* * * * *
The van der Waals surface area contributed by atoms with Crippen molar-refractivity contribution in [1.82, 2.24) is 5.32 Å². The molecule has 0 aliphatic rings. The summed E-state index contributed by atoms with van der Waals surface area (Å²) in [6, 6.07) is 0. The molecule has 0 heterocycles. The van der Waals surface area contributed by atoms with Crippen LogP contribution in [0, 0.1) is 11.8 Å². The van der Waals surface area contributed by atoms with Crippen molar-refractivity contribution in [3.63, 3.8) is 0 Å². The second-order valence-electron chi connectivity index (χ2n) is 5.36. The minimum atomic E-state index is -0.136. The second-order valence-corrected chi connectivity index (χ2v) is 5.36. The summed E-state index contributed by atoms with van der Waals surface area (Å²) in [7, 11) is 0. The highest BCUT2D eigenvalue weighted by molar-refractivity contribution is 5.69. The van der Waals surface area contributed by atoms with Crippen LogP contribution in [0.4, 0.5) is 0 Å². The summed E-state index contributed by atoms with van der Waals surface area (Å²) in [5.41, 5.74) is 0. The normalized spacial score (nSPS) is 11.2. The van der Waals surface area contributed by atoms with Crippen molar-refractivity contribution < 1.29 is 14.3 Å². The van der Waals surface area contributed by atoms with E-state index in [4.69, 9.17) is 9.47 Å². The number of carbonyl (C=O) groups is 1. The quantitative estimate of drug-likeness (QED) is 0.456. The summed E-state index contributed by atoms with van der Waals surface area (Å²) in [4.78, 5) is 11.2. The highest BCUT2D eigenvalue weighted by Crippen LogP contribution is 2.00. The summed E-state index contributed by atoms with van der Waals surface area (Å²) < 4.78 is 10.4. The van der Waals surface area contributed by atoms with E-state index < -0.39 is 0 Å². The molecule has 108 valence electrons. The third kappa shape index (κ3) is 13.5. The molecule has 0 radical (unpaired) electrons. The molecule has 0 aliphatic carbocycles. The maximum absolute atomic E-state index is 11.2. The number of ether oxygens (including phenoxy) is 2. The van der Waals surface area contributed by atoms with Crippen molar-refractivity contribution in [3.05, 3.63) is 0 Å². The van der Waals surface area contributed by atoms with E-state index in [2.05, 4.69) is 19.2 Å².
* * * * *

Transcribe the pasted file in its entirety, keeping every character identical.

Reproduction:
The van der Waals surface area contributed by atoms with Crippen molar-refractivity contribution in [1.82, 2.24) is 5.32 Å². The molecule has 0 aliphatic rings. The summed E-state index contributed by atoms with van der Waals surface area (Å²) in [6, 6.07) is 0. The molecule has 0 heterocycles. The van der Waals surface area contributed by atoms with Crippen LogP contribution in [0, 0.1) is 11.8 Å². The van der Waals surface area contributed by atoms with Crippen molar-refractivity contribution in [3.63, 3.8) is 0 Å². The second-order valence-electron chi connectivity index (χ2n) is 5.36. The minimum atomic E-state index is -0.136. The second-order valence-corrected chi connectivity index (χ2v) is 5.36. The summed E-state index contributed by atoms with van der Waals surface area (Å²) in [7, 11) is 0. The highest BCUT2D eigenvalue weighted by molar-refractivity contribution is 5.69. The van der Waals surface area contributed by atoms with Crippen LogP contribution in [0.4, 0.5) is 0 Å². The summed E-state index contributed by atoms with van der Waals surface area (Å²) in [5.41, 5.74) is 0. The normalized spacial score (nSPS) is 11.2. The van der Waals surface area contributed by atoms with Crippen molar-refractivity contribution < 1.29 is 14.3 Å². The van der Waals surface area contributed by atoms with E-state index in [4.69, 9.17) is 9.47 Å². The number of carbonyl (C=O) groups is 1. The quantitative estimate of drug-likeness (QED) is 0.456. The summed E-state index contributed by atoms with van der Waals surface area (Å²) in [4.78, 5) is 11.2. The highest BCUT2D eigenvalue weighted by Crippen LogP contribution is 2.00. The summed E-state index contributed by atoms with van der Waals surface area (Å²) < 4.78 is 10.4. The van der Waals surface area contributed by atoms with E-state index < -0.39 is 0 Å². The molecule has 108 valence electrons. The third kappa shape index (κ3) is 13.5. The molecule has 0 radical (unpaired) electrons. The molecule has 0 aliphatic carbocycles. The maximum absolute atomic E-state index is 11.2. The number of ether oxygens (including phenoxy) is 2. The van der Waals surface area contributed by atoms with Crippen molar-refractivity contribution in [3.05, 3.63) is 0 Å². The van der Waals surface area contributed by atoms with E-state index in [2.05, 4.69) is 19.2 Å².